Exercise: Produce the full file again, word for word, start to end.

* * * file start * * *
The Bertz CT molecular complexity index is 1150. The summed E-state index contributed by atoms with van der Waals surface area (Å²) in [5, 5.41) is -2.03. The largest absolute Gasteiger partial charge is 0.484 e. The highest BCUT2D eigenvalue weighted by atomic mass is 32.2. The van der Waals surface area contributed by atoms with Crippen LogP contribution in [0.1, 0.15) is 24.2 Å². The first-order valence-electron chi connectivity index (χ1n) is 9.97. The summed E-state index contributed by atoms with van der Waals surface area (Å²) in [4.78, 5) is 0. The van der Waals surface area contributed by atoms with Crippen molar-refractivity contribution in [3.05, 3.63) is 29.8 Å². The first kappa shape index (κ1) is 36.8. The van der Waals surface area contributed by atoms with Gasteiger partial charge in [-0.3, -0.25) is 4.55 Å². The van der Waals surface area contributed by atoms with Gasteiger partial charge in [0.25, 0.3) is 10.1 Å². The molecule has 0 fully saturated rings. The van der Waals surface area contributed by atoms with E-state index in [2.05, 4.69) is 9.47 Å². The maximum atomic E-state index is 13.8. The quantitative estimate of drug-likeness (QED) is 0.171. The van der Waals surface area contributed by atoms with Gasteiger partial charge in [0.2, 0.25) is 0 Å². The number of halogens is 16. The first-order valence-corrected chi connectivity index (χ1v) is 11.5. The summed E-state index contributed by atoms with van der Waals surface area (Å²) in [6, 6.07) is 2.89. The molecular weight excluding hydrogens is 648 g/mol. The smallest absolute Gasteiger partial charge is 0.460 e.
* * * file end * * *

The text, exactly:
The Bertz CT molecular complexity index is 1150. The summed E-state index contributed by atoms with van der Waals surface area (Å²) in [5, 5.41) is -2.03. The largest absolute Gasteiger partial charge is 0.484 e. The highest BCUT2D eigenvalue weighted by atomic mass is 32.2. The van der Waals surface area contributed by atoms with Crippen LogP contribution in [0.1, 0.15) is 24.2 Å². The first-order valence-electron chi connectivity index (χ1n) is 9.97. The summed E-state index contributed by atoms with van der Waals surface area (Å²) in [4.78, 5) is 0. The van der Waals surface area contributed by atoms with Crippen molar-refractivity contribution in [3.05, 3.63) is 29.8 Å². The first kappa shape index (κ1) is 36.8. The van der Waals surface area contributed by atoms with Gasteiger partial charge in [-0.3, -0.25) is 4.55 Å². The van der Waals surface area contributed by atoms with Gasteiger partial charge in [0.25, 0.3) is 10.1 Å². The molecule has 0 fully saturated rings. The van der Waals surface area contributed by atoms with E-state index in [2.05, 4.69) is 9.47 Å². The maximum atomic E-state index is 13.8. The quantitative estimate of drug-likeness (QED) is 0.171. The van der Waals surface area contributed by atoms with Gasteiger partial charge in [0.2, 0.25) is 0 Å². The number of halogens is 16. The first-order valence-corrected chi connectivity index (χ1v) is 11.5. The summed E-state index contributed by atoms with van der Waals surface area (Å²) in [6, 6.07) is 2.89. The molecular weight excluding hydrogens is 648 g/mol. The smallest absolute Gasteiger partial charge is 0.460 e.